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Transportation

The Real Risks in Urban Cycling

Does the danger and pollution outweigh the health benefits of the exercise?
Watch that lorry! London cyclists have a far lower fatal crash rate than those in most U.S. cities.
Watch that lorry! London cyclists have a far lower fatal crash rate than those in most U.S. cities. Stefan Wermuth/Reuters

Anyone who spends much time on a bicycle in a city, dodging diesel-belching buses and wayward motorists, has wondered at some point whether the overall health benefits of cycling are gnawed away by pollution exposure and the risks of being killed or seriously injured. The facts, as the data journalists of the UK’s Financial Times Magazine explain, are somewhat reassuring: Unless you live in a small handful of extremely polluted cities, you should get on a bike.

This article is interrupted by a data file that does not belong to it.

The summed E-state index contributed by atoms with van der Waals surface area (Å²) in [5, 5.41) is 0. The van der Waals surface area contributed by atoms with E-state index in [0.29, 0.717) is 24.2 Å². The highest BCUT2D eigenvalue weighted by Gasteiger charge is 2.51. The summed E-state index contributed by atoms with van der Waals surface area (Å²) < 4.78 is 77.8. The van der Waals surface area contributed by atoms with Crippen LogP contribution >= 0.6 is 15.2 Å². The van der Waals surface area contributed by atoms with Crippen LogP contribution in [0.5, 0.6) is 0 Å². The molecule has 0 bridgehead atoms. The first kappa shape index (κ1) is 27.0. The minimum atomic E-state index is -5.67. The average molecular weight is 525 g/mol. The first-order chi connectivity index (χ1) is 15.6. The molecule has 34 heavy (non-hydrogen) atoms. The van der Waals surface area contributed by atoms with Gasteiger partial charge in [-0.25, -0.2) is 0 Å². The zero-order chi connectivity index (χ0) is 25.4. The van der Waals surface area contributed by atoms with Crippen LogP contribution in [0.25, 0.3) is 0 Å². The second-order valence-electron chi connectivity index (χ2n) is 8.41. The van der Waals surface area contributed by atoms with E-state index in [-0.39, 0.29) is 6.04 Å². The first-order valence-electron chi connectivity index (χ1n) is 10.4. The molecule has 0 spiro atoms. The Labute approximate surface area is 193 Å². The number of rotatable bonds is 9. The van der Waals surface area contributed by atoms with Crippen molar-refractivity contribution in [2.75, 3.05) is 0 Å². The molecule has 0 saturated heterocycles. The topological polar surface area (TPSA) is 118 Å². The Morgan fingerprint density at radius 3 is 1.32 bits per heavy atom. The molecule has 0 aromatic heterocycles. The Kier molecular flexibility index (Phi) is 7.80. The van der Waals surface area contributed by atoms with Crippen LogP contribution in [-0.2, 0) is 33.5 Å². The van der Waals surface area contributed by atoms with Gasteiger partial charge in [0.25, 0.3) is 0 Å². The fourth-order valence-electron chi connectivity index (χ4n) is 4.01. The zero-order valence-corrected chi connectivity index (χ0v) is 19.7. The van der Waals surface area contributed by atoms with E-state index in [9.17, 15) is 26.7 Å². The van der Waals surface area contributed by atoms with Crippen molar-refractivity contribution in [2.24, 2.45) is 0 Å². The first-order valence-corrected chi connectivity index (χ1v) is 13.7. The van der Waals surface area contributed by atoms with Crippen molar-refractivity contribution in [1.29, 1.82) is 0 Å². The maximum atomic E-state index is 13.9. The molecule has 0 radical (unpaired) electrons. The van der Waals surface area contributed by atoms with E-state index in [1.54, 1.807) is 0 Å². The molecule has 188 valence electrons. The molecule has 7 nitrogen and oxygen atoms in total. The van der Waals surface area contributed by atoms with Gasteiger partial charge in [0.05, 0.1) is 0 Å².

The FT team looked most closely at London, which is safer for cyclists than most U.S. cities, with an average of 1.1 deaths per 10,000 bike commuters. New York City, by comparison, has 3.8 fatalities, which is at least safer than Sydney, Australia, with 8.3. (The safest big city for cyclists: Copenhagen, Denmark, with a mere 0.3 fatal crashes for every 10,000 daily commuters.) U.S. figures on bicycle fatalities from the National Highway Traffic Safety Administration show that Florida leads the way as the deadliest state in the U.S. to ride a bike: The 133 cyclists killed in the Sunshine State in 2013 represented 5.5 percent of their total traffic fatalities.